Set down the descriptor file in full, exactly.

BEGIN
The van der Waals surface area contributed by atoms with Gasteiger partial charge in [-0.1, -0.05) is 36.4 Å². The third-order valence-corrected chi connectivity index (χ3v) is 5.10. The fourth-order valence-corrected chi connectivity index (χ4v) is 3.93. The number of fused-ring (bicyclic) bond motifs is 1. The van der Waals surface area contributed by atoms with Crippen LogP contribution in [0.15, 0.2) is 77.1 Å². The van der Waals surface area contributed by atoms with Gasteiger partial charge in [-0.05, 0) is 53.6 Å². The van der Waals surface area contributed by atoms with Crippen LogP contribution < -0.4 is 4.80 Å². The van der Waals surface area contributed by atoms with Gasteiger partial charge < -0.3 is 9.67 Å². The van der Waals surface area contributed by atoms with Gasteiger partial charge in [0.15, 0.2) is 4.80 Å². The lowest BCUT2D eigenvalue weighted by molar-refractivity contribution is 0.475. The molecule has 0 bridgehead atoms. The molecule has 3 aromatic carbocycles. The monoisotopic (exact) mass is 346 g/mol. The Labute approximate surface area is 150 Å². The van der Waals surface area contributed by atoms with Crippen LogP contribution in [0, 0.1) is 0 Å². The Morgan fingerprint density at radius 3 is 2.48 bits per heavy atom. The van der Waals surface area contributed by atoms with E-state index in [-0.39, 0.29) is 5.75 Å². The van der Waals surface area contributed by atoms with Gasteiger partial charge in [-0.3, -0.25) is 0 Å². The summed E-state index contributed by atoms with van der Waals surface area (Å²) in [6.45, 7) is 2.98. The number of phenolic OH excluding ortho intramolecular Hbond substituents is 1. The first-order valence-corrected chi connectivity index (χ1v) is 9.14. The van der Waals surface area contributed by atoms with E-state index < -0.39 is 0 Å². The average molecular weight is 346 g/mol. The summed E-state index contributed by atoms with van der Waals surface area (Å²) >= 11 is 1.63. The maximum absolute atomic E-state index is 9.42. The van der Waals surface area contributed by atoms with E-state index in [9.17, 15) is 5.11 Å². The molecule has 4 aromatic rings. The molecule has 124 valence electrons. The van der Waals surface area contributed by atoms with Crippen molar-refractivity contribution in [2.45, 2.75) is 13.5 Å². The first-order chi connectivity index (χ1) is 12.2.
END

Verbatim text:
The van der Waals surface area contributed by atoms with Gasteiger partial charge in [-0.1, -0.05) is 36.4 Å². The third-order valence-corrected chi connectivity index (χ3v) is 5.10. The fourth-order valence-corrected chi connectivity index (χ4v) is 3.93. The number of fused-ring (bicyclic) bond motifs is 1. The van der Waals surface area contributed by atoms with Crippen LogP contribution in [0.15, 0.2) is 77.1 Å². The van der Waals surface area contributed by atoms with Gasteiger partial charge in [-0.05, 0) is 53.6 Å². The van der Waals surface area contributed by atoms with Crippen LogP contribution < -0.4 is 4.80 Å². The van der Waals surface area contributed by atoms with Gasteiger partial charge < -0.3 is 9.67 Å². The van der Waals surface area contributed by atoms with Gasteiger partial charge in [0.15, 0.2) is 4.80 Å². The lowest BCUT2D eigenvalue weighted by molar-refractivity contribution is 0.475. The molecule has 0 bridgehead atoms. The molecule has 3 aromatic carbocycles. The monoisotopic (exact) mass is 346 g/mol. The Labute approximate surface area is 150 Å². The van der Waals surface area contributed by atoms with Crippen LogP contribution in [0, 0.1) is 0 Å². The Morgan fingerprint density at radius 3 is 2.48 bits per heavy atom. The van der Waals surface area contributed by atoms with E-state index in [-0.39, 0.29) is 5.75 Å². The van der Waals surface area contributed by atoms with Gasteiger partial charge in [-0.3, -0.25) is 0 Å². The summed E-state index contributed by atoms with van der Waals surface area (Å²) in [6.45, 7) is 2.98. The number of phenolic OH excluding ortho intramolecular Hbond substituents is 1. The first-order valence-corrected chi connectivity index (χ1v) is 9.14. The van der Waals surface area contributed by atoms with E-state index < -0.39 is 0 Å². The average molecular weight is 346 g/mol. The summed E-state index contributed by atoms with van der Waals surface area (Å²) >= 11 is 1.63. The maximum absolute atomic E-state index is 9.42. The van der Waals surface area contributed by atoms with E-state index in [9.17, 15) is 5.11 Å². The molecule has 4 aromatic rings. The molecule has 124 valence electrons. The van der Waals surface area contributed by atoms with Crippen molar-refractivity contribution in [2.45, 2.75) is 13.5 Å². The first-order chi connectivity index (χ1) is 12.2.